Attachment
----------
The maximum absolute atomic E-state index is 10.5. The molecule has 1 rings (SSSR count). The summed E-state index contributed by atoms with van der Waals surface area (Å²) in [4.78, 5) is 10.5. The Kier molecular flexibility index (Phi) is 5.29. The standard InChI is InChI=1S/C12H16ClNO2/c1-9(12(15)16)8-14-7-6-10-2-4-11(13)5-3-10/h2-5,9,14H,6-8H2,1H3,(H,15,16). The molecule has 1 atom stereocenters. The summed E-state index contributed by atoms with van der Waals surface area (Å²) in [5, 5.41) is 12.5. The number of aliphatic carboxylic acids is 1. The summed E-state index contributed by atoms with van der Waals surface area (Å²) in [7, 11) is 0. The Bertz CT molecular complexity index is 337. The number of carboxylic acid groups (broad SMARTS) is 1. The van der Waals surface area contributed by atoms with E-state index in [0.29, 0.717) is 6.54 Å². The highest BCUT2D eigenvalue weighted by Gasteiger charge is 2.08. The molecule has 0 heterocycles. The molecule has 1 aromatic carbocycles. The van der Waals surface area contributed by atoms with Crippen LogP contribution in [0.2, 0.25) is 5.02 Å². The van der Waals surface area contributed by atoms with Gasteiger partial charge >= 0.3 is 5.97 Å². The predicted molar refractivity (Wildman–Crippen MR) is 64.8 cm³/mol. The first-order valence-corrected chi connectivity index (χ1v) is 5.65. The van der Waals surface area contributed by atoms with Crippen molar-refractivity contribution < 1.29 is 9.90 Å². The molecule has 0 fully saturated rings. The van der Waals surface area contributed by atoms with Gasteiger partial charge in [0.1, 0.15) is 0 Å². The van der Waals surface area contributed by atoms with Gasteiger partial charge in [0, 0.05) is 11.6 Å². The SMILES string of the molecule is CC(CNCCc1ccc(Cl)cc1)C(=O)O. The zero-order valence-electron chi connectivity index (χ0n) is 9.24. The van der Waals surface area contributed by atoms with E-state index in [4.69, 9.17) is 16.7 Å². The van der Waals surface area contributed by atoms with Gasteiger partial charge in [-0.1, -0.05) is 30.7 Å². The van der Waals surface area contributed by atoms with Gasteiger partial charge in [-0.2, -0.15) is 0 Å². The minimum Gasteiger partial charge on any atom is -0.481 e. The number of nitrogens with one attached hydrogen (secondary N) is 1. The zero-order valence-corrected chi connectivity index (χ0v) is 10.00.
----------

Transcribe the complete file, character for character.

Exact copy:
The maximum absolute atomic E-state index is 10.5. The molecule has 1 rings (SSSR count). The summed E-state index contributed by atoms with van der Waals surface area (Å²) in [4.78, 5) is 10.5. The Kier molecular flexibility index (Phi) is 5.29. The standard InChI is InChI=1S/C12H16ClNO2/c1-9(12(15)16)8-14-7-6-10-2-4-11(13)5-3-10/h2-5,9,14H,6-8H2,1H3,(H,15,16). The molecule has 1 atom stereocenters. The summed E-state index contributed by atoms with van der Waals surface area (Å²) in [5, 5.41) is 12.5. The number of aliphatic carboxylic acids is 1. The summed E-state index contributed by atoms with van der Waals surface area (Å²) in [7, 11) is 0. The Bertz CT molecular complexity index is 337. The number of carboxylic acid groups (broad SMARTS) is 1. The van der Waals surface area contributed by atoms with E-state index in [0.29, 0.717) is 6.54 Å². The highest BCUT2D eigenvalue weighted by Gasteiger charge is 2.08. The molecule has 0 heterocycles. The molecule has 1 aromatic carbocycles. The van der Waals surface area contributed by atoms with Crippen LogP contribution in [0.2, 0.25) is 5.02 Å². The van der Waals surface area contributed by atoms with Gasteiger partial charge >= 0.3 is 5.97 Å². The predicted molar refractivity (Wildman–Crippen MR) is 64.8 cm³/mol. The first-order valence-corrected chi connectivity index (χ1v) is 5.65. The van der Waals surface area contributed by atoms with Crippen molar-refractivity contribution < 1.29 is 9.90 Å². The molecule has 0 fully saturated rings. The van der Waals surface area contributed by atoms with Gasteiger partial charge in [0.1, 0.15) is 0 Å². The van der Waals surface area contributed by atoms with Gasteiger partial charge in [0, 0.05) is 11.6 Å². The SMILES string of the molecule is CC(CNCCc1ccc(Cl)cc1)C(=O)O. The zero-order valence-electron chi connectivity index (χ0n) is 9.24. The van der Waals surface area contributed by atoms with E-state index in [4.69, 9.17) is 16.7 Å². The van der Waals surface area contributed by atoms with Gasteiger partial charge in [-0.1, -0.05) is 30.7 Å². The van der Waals surface area contributed by atoms with Gasteiger partial charge in [-0.2, -0.15) is 0 Å². The minimum Gasteiger partial charge on any atom is -0.481 e. The number of nitrogens with one attached hydrogen (secondary N) is 1. The zero-order valence-corrected chi connectivity index (χ0v) is 10.00.